INTRODUCTION. During its 37-month existence in World War II (WWII) under Japanese control (1942-1945), Santo Tomas Internment Camp (STIC) in Manila usually contained about 4,000 civilian prisoners, mostly Americans, along with other Allied-country nationals, mostly British.  Almost all of those (non-infant) internees knew and respected one man in particular — a veteran professional showman named David Harvey MacTurk.  Few if any other internees matched his popularity. And since the end of WWII, likely thousands more, relatives and friends of former internees, have learned about him, for his renown remains unmatched within the internee community.  It derives from the fact that he had served as the Camp’s Mr. Entertainment — an iconic performer who had presided over and dispensed most of the programs that immeasurably buoyed the morale of his fellow internees throughout their captivity.  Thus he was admired by almost all of his fellow internees — almost, because he made no secret of his belief that the prisoners had been betrayed and deserted by the U.S. government, a view that did not sit well with those who disagreed with him.

Dave Harvey cartoon by James McCall, 1944David Harvey MacTurk (1904-1972) was the entertainer’s full name, but he was — and remains — much better known to one and all simply as Dave Harvey. That was the professional name he had adopted about a dozen or so years prior to the start of the Pacific war, when he was beginning his career as an artiste. And henceforth in the realm of show business — and even otherwise — he remained best known as Dave Harvey the professional entertainer.  To avoid possible confusion between his actual name and his professional name, and to preclude potential carping for downplaying either name, as a “compromise” and to simplify matters he will be referred to herein as DHM.  His sketch was affectionately drawn by, and is from the book by, STIC internee/statistics-keeper/artist James McCall. [McCall, “That funny, funny man, Dave Harvey,” Plate XLIII]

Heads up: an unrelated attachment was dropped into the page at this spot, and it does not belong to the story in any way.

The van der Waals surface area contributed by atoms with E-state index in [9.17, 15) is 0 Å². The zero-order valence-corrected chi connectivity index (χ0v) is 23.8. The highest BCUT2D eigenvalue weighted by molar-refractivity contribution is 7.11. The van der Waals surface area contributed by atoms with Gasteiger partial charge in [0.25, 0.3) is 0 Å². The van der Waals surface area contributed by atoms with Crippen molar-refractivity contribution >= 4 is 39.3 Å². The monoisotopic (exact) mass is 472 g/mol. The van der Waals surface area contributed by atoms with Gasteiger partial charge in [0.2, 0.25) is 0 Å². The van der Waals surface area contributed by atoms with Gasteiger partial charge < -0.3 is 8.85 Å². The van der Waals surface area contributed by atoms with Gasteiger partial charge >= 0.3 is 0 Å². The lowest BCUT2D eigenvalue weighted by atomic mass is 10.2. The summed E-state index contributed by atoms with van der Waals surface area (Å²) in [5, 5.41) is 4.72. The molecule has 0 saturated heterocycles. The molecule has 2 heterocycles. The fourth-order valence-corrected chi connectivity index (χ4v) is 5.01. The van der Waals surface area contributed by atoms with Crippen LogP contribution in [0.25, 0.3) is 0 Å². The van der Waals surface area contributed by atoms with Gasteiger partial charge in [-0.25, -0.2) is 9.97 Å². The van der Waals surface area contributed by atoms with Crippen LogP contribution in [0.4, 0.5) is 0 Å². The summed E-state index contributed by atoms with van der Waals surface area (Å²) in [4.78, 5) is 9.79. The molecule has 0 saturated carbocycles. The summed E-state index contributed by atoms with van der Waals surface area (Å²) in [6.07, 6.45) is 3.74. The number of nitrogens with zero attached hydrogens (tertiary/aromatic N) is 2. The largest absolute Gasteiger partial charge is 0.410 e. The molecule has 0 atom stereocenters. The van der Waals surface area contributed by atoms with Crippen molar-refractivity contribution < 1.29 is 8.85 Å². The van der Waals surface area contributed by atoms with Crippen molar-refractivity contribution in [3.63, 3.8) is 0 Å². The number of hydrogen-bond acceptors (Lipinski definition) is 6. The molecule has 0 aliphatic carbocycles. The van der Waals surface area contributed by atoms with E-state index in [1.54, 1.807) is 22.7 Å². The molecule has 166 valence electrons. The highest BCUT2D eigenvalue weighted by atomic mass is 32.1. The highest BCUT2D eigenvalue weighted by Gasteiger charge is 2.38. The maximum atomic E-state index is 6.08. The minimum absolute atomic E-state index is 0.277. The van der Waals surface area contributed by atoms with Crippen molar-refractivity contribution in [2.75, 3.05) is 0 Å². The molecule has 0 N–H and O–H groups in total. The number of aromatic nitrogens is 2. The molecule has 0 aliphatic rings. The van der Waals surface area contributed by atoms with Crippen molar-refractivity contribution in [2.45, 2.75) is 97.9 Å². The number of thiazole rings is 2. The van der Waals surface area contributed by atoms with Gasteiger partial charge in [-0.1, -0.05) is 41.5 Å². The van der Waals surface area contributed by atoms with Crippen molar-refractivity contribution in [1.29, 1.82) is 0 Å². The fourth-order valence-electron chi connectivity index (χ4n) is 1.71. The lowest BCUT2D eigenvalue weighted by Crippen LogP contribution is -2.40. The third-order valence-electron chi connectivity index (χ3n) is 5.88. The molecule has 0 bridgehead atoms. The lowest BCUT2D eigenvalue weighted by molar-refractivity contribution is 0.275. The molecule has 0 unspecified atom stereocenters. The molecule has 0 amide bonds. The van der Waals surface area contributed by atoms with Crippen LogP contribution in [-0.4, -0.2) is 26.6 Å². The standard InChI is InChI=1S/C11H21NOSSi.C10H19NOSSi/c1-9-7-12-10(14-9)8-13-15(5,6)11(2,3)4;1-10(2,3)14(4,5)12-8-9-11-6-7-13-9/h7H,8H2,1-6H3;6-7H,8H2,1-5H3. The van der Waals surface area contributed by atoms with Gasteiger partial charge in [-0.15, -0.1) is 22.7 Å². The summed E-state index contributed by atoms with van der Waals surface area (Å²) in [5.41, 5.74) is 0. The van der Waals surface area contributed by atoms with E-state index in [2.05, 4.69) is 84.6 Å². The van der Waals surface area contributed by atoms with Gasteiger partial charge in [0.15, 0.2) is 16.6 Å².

Given his background and expertise, it was not surprising — in fact, it was virtually inevitable  — that DHM would be placed in charge of most Camp entertainment activities.  Probably the most appreciated of those occurred in the form of what were variously called stage/variety/floor shows (which the Nipponese military banned in mid-1944, after having earlier taken over the Camp from civilian commandants).  Those stage shows were by far the most important element of DHM’s efforts to temporarily distract internees from the daily slings and arrows of STIC life.  And never in the course of his show-business career did he undertake a more important role than as the Camp’s chief diversion-dispenser.